US finds five Israeli units responsible for rights abuses in the West Bank

All units still eligible for US military aid, Washington says after it identifies abuses committed before Gaza war.

Israeli soldiers and Palestinian protesters clash near the border between Israel and the Gaza Strip
Israeli soldiers and Palestinian protesters clash near the border between Israel and the Gaza Strip in September 2023 [Amir Cohen/Reuters]

The United States has found five units of Israel’s security forces responsible for gross violations of human rights.

The Department of State announced the findings on Monday, noting that it is the first time Washington has reached such a conclusion about Israeli forces. However, it added that none of the units has been barred from receiving US military aid.

Human rights groups have reported abuses by Israeli units, including extrajudicial killings, torture and other physical abuse, most of them committed against Palestinians in the Israeli-occupied West Bank.

The incidents in question did not take place in Gaza and occurred before the war between Israel and Hamas broke out in October, State Department spokesperson Vedant Patel said.

However, he added that “remediation” at four of the units has now put Israel in compliance with US law prohibiting military assistance to security units that commit abuses and have not been brought to justice.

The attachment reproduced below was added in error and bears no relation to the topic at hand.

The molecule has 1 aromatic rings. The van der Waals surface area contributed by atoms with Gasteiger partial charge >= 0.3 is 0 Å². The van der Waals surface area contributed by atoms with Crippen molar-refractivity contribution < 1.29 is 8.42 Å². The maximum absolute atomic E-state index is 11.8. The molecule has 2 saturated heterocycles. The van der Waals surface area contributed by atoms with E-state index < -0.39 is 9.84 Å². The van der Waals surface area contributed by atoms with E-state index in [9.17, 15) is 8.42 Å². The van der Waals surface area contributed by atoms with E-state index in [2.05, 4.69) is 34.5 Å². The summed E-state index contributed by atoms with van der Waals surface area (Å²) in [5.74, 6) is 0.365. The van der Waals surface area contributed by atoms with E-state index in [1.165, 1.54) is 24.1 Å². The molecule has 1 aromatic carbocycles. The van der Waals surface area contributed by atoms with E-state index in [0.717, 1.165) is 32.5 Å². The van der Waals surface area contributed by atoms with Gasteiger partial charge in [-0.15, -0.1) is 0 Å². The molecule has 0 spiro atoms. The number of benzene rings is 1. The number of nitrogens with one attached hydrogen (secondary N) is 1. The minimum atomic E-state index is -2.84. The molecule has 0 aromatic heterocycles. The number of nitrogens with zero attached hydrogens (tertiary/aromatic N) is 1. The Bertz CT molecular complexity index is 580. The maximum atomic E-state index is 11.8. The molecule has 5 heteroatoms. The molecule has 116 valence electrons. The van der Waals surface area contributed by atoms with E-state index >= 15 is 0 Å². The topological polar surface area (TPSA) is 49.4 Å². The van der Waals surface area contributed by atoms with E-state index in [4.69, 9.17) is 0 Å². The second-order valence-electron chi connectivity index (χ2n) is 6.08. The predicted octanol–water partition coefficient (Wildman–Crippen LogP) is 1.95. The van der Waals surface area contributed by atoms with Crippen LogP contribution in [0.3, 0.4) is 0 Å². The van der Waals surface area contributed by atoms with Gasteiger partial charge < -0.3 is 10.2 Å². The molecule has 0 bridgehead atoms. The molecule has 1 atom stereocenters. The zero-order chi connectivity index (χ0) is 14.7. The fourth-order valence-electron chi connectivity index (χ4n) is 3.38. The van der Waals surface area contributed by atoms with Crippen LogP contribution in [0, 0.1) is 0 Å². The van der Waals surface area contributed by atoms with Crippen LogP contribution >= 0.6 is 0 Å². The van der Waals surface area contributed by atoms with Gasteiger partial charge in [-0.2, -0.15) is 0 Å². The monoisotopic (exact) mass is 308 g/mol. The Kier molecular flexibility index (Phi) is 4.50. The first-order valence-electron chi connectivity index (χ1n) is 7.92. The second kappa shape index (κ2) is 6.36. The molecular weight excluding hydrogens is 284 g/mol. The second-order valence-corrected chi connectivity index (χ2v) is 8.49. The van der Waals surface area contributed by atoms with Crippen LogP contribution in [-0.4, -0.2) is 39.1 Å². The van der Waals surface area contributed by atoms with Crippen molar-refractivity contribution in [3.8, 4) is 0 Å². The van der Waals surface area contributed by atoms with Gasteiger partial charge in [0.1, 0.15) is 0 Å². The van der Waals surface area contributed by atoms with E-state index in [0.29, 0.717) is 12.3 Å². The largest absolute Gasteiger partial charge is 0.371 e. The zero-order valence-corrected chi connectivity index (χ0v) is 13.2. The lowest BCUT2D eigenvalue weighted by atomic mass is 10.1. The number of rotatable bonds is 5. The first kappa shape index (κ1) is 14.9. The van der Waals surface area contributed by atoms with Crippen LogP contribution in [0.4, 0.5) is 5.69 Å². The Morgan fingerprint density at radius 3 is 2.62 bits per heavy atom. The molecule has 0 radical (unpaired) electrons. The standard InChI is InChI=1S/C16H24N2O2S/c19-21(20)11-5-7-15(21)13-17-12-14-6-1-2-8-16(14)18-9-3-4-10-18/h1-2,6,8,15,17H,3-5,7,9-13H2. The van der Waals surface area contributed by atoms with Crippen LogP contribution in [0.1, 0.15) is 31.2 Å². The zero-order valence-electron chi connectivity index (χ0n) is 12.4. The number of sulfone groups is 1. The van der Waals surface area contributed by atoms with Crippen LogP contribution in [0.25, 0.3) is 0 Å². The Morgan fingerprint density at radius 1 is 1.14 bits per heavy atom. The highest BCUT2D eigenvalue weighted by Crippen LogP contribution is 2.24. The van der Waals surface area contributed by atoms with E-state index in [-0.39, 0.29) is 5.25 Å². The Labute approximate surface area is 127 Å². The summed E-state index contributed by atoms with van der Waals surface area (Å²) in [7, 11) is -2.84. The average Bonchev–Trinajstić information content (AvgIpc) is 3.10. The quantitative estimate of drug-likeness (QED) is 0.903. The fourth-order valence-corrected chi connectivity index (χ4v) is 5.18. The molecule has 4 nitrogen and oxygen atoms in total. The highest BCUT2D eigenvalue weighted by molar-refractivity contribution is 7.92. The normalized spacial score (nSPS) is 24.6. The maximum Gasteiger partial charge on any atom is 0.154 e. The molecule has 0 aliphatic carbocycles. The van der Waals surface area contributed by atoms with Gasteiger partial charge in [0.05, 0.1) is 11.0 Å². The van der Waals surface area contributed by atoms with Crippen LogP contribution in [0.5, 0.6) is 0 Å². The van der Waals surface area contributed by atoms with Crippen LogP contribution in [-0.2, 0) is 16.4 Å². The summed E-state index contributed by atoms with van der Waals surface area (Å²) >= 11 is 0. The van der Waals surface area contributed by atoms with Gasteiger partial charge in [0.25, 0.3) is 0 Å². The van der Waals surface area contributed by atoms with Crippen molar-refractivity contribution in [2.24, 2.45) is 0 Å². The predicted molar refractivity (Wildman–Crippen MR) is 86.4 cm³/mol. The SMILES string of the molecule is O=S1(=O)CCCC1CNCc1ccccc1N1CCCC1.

“Four of these units have effectively remediated these violations, which is what we expect partners to do,” Patel said.

He declined to go into detail on the breaches US officials identified, which units were involved or what remediation steps were taken.

In the case of the fifth unit, Washington has not yet determined whether there has been sufficient remediation and is still in talks with Israel, he added.

The fifth unit is believed to be the Netzah Yehuda Battalion.

Set up in 1999 to accommodate the religious beliefs of ultra-Orthodox Jews and other religious nationalist army recruits, the battalion was deployed to the West Bank until it was moved in late 2022 after the death of 78-year-old Palestinian American Omar Assad in its custody provoked US criticism.

All the units remain eligible for US assistance, Patel said.

Scrutiny building

US Secretary of State Antony Blinken suggested this month that Washington did not plan to disqualify Israeli units from receiving US aid using the Leahy Laws, authored by US Senator Patrick Leahy in the late 1990s, despite pressure from activists and media.

The US government’s support for Israel, which includes billions of dollars in military aid, has become an intense focus of election-year politics.

Israel’s conduct in the war in Gaza, which has killed more than 34,000 Palestinians and displaced most of the population, is facing increasingly intense scrutiny.

Reports now suggest that the International Criminal Court may be mulling the issue of arrest warrants against Israeli officials.

Source: Reuters